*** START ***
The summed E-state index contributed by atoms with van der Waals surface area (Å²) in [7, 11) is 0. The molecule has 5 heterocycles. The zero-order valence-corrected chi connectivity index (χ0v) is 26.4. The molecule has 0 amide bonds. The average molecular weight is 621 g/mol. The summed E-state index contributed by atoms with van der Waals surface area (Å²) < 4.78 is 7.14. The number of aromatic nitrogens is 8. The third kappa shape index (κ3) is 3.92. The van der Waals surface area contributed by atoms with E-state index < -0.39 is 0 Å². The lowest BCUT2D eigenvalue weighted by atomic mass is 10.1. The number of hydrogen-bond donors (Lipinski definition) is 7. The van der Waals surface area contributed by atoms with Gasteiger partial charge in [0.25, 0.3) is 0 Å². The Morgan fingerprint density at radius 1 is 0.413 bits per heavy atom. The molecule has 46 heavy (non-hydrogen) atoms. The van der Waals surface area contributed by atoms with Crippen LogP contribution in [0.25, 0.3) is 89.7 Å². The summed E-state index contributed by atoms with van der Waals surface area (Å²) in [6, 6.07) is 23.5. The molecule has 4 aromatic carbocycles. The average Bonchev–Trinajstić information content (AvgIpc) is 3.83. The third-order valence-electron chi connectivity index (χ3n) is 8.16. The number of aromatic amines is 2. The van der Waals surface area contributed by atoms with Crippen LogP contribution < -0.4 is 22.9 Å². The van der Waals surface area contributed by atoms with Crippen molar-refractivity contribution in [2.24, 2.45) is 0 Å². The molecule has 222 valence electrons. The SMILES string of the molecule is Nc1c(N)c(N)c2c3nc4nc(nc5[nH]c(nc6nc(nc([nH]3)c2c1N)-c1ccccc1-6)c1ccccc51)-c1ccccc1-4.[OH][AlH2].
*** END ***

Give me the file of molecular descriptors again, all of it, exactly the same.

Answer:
The summed E-state index contributed by atoms with van der Waals surface area (Å²) in [7, 11) is 0. The molecule has 5 heterocycles. The zero-order valence-corrected chi connectivity index (χ0v) is 26.4. The molecule has 0 amide bonds. The average molecular weight is 621 g/mol. The summed E-state index contributed by atoms with van der Waals surface area (Å²) < 4.78 is 7.14. The number of aromatic nitrogens is 8. The third kappa shape index (κ3) is 3.92. The van der Waals surface area contributed by atoms with E-state index < -0.39 is 0 Å². The lowest BCUT2D eigenvalue weighted by atomic mass is 10.1. The number of hydrogen-bond donors (Lipinski definition) is 7. The van der Waals surface area contributed by atoms with Gasteiger partial charge in [0.25, 0.3) is 0 Å². The Morgan fingerprint density at radius 1 is 0.413 bits per heavy atom. The molecule has 46 heavy (non-hydrogen) atoms. The van der Waals surface area contributed by atoms with Crippen LogP contribution in [0.25, 0.3) is 89.7 Å². The summed E-state index contributed by atoms with van der Waals surface area (Å²) in [6, 6.07) is 23.5. The molecule has 4 aromatic carbocycles. The average Bonchev–Trinajstić information content (AvgIpc) is 3.83. The third-order valence-electron chi connectivity index (χ3n) is 8.16. The number of aromatic amines is 2. The van der Waals surface area contributed by atoms with Crippen LogP contribution < -0.4 is 22.9 Å². The van der Waals surface area contributed by atoms with Crippen molar-refractivity contribution in [2.24, 2.45) is 0 Å². The molecule has 222 valence electrons. The SMILES string of the molecule is Nc1c(N)c(N)c2c3nc4nc(nc5[nH]c(nc6nc(nc([nH]3)c2c1N)-c1ccccc1-6)c1ccccc51)-c1ccccc1-4.[OH][AlH2].